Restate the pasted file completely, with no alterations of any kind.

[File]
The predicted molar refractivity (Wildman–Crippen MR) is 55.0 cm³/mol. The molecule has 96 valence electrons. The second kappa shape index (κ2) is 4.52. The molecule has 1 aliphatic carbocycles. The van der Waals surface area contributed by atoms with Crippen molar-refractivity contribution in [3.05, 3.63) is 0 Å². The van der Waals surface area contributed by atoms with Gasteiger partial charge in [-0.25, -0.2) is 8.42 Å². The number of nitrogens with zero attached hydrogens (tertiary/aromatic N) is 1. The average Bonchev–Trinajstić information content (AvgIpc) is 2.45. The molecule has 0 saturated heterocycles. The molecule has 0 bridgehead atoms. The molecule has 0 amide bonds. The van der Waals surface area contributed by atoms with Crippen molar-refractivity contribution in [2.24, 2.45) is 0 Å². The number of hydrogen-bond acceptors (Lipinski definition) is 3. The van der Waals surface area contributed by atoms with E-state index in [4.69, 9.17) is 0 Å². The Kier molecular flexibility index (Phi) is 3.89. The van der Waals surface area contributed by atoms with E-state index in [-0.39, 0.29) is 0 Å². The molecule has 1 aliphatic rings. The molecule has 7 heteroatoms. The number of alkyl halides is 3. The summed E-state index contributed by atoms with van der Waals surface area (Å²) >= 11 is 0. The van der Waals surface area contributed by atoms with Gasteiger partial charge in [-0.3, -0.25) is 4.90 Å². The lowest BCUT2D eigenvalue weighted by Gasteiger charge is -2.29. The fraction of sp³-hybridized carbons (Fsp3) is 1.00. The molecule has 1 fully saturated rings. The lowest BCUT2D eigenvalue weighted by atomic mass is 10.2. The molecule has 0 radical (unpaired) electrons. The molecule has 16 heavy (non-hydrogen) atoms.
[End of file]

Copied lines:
The predicted molar refractivity (Wildman–Crippen MR) is 55.0 cm³/mol. The molecule has 96 valence electrons. The second kappa shape index (κ2) is 4.52. The molecule has 1 aliphatic carbocycles. The van der Waals surface area contributed by atoms with Crippen molar-refractivity contribution in [3.05, 3.63) is 0 Å². The van der Waals surface area contributed by atoms with Gasteiger partial charge in [-0.25, -0.2) is 8.42 Å². The number of nitrogens with zero attached hydrogens (tertiary/aromatic N) is 1. The average Bonchev–Trinajstić information content (AvgIpc) is 2.45. The molecule has 0 saturated heterocycles. The molecule has 0 bridgehead atoms. The molecule has 0 amide bonds. The van der Waals surface area contributed by atoms with Crippen molar-refractivity contribution in [2.24, 2.45) is 0 Å². The number of hydrogen-bond acceptors (Lipinski definition) is 3. The van der Waals surface area contributed by atoms with E-state index in [4.69, 9.17) is 0 Å². The Kier molecular flexibility index (Phi) is 3.89. The van der Waals surface area contributed by atoms with E-state index in [-0.39, 0.29) is 0 Å². The molecule has 1 aliphatic rings. The molecule has 7 heteroatoms. The number of alkyl halides is 3. The summed E-state index contributed by atoms with van der Waals surface area (Å²) >= 11 is 0. The van der Waals surface area contributed by atoms with Gasteiger partial charge in [-0.3, -0.25) is 4.90 Å². The lowest BCUT2D eigenvalue weighted by Gasteiger charge is -2.29. The fraction of sp³-hybridized carbons (Fsp3) is 1.00. The molecule has 1 fully saturated rings. The lowest BCUT2D eigenvalue weighted by atomic mass is 10.2. The molecule has 0 radical (unpaired) electrons. The molecule has 16 heavy (non-hydrogen) atoms.